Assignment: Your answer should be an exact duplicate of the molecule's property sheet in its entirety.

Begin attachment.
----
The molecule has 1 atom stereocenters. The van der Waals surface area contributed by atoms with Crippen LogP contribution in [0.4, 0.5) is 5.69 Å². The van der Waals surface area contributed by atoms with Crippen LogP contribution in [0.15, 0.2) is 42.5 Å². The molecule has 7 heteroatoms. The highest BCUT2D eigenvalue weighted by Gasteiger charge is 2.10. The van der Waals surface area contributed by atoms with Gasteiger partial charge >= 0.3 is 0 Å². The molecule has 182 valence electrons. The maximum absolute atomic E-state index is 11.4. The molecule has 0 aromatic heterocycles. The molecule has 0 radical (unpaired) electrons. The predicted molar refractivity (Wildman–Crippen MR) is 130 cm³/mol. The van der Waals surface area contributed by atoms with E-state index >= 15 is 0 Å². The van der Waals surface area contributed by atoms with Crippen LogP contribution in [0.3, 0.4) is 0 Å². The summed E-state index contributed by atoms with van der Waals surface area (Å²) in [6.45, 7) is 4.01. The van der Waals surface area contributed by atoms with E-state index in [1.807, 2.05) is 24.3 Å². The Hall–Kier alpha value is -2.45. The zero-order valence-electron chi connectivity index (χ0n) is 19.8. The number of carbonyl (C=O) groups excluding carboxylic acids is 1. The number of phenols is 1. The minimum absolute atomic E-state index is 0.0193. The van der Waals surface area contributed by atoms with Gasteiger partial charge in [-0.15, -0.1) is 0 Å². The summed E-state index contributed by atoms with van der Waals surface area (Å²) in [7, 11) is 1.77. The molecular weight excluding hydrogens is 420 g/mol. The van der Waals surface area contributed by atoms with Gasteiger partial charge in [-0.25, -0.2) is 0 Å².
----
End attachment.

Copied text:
The molecule has 1 atom stereocenters. The van der Waals surface area contributed by atoms with Crippen LogP contribution in [0.4, 0.5) is 5.69 Å². The van der Waals surface area contributed by atoms with Crippen LogP contribution in [0.15, 0.2) is 42.5 Å². The molecule has 7 heteroatoms. The highest BCUT2D eigenvalue weighted by Gasteiger charge is 2.10. The van der Waals surface area contributed by atoms with Gasteiger partial charge >= 0.3 is 0 Å². The molecule has 182 valence electrons. The maximum absolute atomic E-state index is 11.4. The molecule has 0 aromatic heterocycles. The molecule has 0 radical (unpaired) electrons. The predicted molar refractivity (Wildman–Crippen MR) is 130 cm³/mol. The van der Waals surface area contributed by atoms with E-state index >= 15 is 0 Å². The van der Waals surface area contributed by atoms with Crippen LogP contribution in [0.3, 0.4) is 0 Å². The summed E-state index contributed by atoms with van der Waals surface area (Å²) in [6.45, 7) is 4.01. The van der Waals surface area contributed by atoms with E-state index in [1.807, 2.05) is 24.3 Å². The Hall–Kier alpha value is -2.45. The zero-order valence-electron chi connectivity index (χ0n) is 19.8. The number of carbonyl (C=O) groups excluding carboxylic acids is 1. The number of phenols is 1. The minimum absolute atomic E-state index is 0.0193. The van der Waals surface area contributed by atoms with Gasteiger partial charge in [-0.15, -0.1) is 0 Å². The summed E-state index contributed by atoms with van der Waals surface area (Å²) in [7, 11) is 1.77. The molecular weight excluding hydrogens is 420 g/mol. The van der Waals surface area contributed by atoms with Gasteiger partial charge in [-0.25, -0.2) is 0 Å².